Endowed by Michael and Deborah Stephens
As you enter the Philharmonic Center for the Arts, you see, touch and use one of the most festive and splendid works of art in the Center's permanent collection: Albert Paley's door handles at the main entrance to the lobby.
American sculptor Albert Paley (b. 1944) is known for his inventive and unique approach to metalsmithing and jewelry design. Overpowering the image of traditional metalsmithing, Paley has developed a new dialogue with metal in an organic style. A fallen piece of ribbon or banner is one theme often seen in Paley's metalworking for sculptures designed to serve as rites of passages for visitors to a building. Paley created handles for the front entrance of the Philharmonic Center for the Arts, in a theme suggesting an experience in time. The form of the cut bronze ribbon commemorates the events at the Center.
The Paley Gates were specially commissioned as the entranceway to the Naples Museum of Art. Created by Albert Paley, the majestic gates measure 16 by 10 feet and are made of steel, bronze and stainless steel.
Broadly published and an international lecturer, Paley received both his BFA and MFA from the Tyler School of Art in Philadelphia. He received an honorary doctorate from the University of Rochester in 1989. He also holds the Charlotte Fredricks Mowris Endowed Chair at the College of Imaging Arts and Sciences at the Rochester Institute of Technology.
Mr. Paley was inducted into the College of Fellows of the American Craft Council in 1994, and he was honored by the National Association of Schools of Art and Design (NASAD). Paley is the first metal sculptor to receive the Lifetime Achievement Award from the American Institute of Architects for his integration of art and architecture.
Gift of Jonathan Green and Richard Weedman
The museum was fortunate to receive the donation of the Tim Read sculpture Apollo for its permanent collection. The 9 x 5 1/2 x 7 1/2 feet welded steel sculpture had been part of the Jonathan Green and Charles Weedman collection since its creation in 1999.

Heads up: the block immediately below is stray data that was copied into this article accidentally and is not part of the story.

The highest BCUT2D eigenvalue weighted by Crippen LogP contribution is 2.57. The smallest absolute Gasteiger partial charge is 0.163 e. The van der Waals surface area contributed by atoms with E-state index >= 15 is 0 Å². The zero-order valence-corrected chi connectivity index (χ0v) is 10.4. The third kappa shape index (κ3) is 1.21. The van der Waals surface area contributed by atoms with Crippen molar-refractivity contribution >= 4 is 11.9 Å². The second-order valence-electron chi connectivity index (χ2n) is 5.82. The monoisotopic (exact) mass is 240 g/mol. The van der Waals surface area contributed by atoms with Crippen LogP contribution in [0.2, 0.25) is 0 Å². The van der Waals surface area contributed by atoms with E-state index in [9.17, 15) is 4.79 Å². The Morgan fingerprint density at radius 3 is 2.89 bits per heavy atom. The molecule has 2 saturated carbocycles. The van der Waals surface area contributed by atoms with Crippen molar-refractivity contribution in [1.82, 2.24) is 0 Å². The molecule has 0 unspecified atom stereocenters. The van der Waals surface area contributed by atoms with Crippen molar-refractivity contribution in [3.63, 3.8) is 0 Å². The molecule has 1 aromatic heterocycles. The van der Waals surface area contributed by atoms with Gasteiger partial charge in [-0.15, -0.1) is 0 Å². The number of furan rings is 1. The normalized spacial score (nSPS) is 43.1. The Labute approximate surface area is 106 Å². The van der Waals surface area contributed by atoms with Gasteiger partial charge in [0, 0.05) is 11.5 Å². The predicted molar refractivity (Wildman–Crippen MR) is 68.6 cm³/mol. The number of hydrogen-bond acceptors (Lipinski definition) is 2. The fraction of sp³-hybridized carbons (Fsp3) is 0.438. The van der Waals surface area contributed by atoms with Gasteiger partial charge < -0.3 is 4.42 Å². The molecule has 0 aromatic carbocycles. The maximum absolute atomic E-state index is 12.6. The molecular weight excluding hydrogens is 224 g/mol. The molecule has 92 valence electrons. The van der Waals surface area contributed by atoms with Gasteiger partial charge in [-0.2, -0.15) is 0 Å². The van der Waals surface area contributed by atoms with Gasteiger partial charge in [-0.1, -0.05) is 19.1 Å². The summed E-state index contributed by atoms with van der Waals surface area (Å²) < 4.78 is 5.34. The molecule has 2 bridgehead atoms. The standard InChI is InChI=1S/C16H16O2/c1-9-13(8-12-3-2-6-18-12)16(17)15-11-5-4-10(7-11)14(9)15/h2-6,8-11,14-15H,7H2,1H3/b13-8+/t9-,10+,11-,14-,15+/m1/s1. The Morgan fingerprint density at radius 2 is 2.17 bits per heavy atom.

Tim Read is a nationally recognized sculptor who received his M.A. in sculpture from California State University. His work has been exhibited extensively in numberous exhibitions throught the United States and is represented in many private and public collections. The NMA is grateful to Jonathan Green and Charles Weldman for their generous gift.
Donated by the Charles R. Wood Foundation
Ernest Trova is one of the most prominent artists of the 20th century. Trova is famously known for The Falling Man, which he considers a single "work in progress". Trova has always admired Surrealism, and still collects comic character toys, which he uses in reference to his pieces.
Trova was born in Missouri in 1927 and lived all of his life in the St. Louis area. He was a self-taught artist whose work as a window dresser of mannequins inspired the Falling Man figures. They began as a series of paintings in 1963, featuring faceless, armless and sexless figures and evolved into the famous metal sculptures, such as the one on display in front of the Philharmonic Center for the Arts. His work is found in many leading museums including the Guggenheim and the Museum of Modern Art in New York and the Tate Gallery in London. Trova died in March 2009 at age 82.
Gift of Patty and Jay Baker
Dale Chihuly (b. 1941) has gained worldwide renown over the past three decades for his large, fantastic, colorful representations in blown glass — works that have rightly transformed the perception of glass art from craft to sculpture. To date his work has been featured in more than 170 museum collections around the world. With the advent of landmark exhibitions such as Chihuly over Venice (1996) and Chihuly in the Light of Jerusalem 2000, this major American artist has taken glass beyond sculpture into the realm of large-scale architectural environments.
The Naples Museum of Art is proud to display three exquisite permanent Chihuly glass pieces. The exterior focal point of the Museum is the breathtaking 45-foot-tall glass dome conservatory, which features the Red Chandelier. Made up of 1,200 individual pieces of glass, the chandelier is about 20 feet tall with a width of approximately 12 feet and a weight of about 2,000 pounds.
The lobby of the Museum is centered in the building and opens vertically, connecting the spatial volume of the three floors. It is topped with a 28-foot-square pyramid skylight, which supports the three-story Chihuly Icicle Chandelier. This chandelier is made up of 1,000 individual pieces of glass, measures 35 feet tall by 6 feet wide and weighs about 1,100 pounds.
There is also a breathtaking ceiling of glass, Persian Ceiling, on the third floor of the museum, donated by Jay and Patty Baker. This ceiling is a magnificent display of beautiful and vibrant colored glass in all shapes and sizes.
"There's something about putting the pieces overhead, on top of the plate glass, that makes you think of the sea — it's sort of the reverse of having the glass underwater. There's a feeling of water — at least there is to me. I suppose somebody else could think it's something they might have seen in the sky or in a dream."— Dale Chihuly